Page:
FIG. 7 is a schematic sectional view showing another example of a liquid crystal cell used for the liquid crystal light modulation device according to the present invention.

FIG. 8 is a view to illustrate electrical connection between a liquid crystal element and a voltage signal input means in the liquid crystal light modulation device according to the present invention.

FIG. 9a is a schematic view showing an orientation state of antiferroelectric liquid crystal molecules.

FIG. 9b is a view to illustrate electrooptic properties of an antiferroelectric liquid crystal material layer used for the liquid crystal light modulation device according to the present invention.

FIG. 10a is a schematic view showing an orientation state of ferroelectric liquid crystal molecules.

FIG. 10b is a schematic view showing another orientation state of ferroelectric liquid crystal molecules.

FIG. 11a is a view schematically showing optical switching performance given when a voltage signal is not input to a liquid crystal element of the liquid crystal light modulation device according to the present invention shown in FIG. 4.

FIG. 11b is a view schematically showing optical switching performance given when a voltage signal is input to a liquid crystal element of the liquid crystal light modulation device according to the present invention shown in FIG. 4.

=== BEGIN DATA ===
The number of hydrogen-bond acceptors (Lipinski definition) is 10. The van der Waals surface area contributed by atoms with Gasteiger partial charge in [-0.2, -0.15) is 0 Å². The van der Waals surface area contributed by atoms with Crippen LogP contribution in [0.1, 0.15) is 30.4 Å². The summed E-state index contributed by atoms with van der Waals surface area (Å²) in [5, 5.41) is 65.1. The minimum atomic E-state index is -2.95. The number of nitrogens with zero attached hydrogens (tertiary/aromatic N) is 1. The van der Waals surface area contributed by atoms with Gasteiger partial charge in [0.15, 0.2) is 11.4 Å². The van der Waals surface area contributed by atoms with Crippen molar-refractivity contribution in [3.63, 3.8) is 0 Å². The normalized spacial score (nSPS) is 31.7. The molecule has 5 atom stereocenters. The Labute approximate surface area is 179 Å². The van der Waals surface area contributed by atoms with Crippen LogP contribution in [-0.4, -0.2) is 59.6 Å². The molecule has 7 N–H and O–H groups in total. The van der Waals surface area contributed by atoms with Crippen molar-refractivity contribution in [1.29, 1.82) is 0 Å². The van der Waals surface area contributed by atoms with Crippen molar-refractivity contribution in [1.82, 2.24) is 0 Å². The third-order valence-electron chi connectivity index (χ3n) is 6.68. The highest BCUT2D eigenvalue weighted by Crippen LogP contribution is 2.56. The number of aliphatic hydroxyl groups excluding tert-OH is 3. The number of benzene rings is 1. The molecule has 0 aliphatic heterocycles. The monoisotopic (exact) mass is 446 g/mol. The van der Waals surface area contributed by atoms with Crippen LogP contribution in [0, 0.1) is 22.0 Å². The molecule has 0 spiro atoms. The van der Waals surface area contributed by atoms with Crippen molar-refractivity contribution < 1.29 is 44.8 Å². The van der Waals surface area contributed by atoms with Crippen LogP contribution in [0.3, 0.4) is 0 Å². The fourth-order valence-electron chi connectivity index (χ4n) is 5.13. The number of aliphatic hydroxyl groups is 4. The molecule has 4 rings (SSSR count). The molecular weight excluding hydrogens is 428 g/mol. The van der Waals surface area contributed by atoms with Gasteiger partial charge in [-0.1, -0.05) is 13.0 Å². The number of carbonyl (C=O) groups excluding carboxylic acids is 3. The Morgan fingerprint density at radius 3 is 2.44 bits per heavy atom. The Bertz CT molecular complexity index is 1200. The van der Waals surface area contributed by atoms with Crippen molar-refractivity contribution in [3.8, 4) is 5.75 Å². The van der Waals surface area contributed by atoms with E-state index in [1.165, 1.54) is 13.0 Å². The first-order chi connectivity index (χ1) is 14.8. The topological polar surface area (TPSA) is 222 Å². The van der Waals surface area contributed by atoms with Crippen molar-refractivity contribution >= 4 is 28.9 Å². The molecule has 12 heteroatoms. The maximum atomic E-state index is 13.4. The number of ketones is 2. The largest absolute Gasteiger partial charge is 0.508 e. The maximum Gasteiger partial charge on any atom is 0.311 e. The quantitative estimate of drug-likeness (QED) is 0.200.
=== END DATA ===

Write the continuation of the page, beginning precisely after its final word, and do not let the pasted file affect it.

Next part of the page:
FIG. 12a is a view schematically showing optical switching performance given when a voltage signal is not input to a Liquid crystal element of the liquid crystal optical light modulation according to the present invention shown in FIG. 3.

FIG. 12b is a view schematically showing optical switching performance given when a voltage signal is input to a liquid crystal element of the liquid crystal light modulation device according to the present invention shown in FIG. 3.

FIG. 13a is a view schematically showing optical switching performance given when a voltage signal is not input to a liquid crystal element of the liquid crystal light modulation device according to the present invention shown in FIG. 4.

FIG. 13b is a view schematically showing, optical switching performance given when a voltage signal is input to a liquid crystal element of the liquid crystal light modulation device according to the present invention shown in FIG. 4.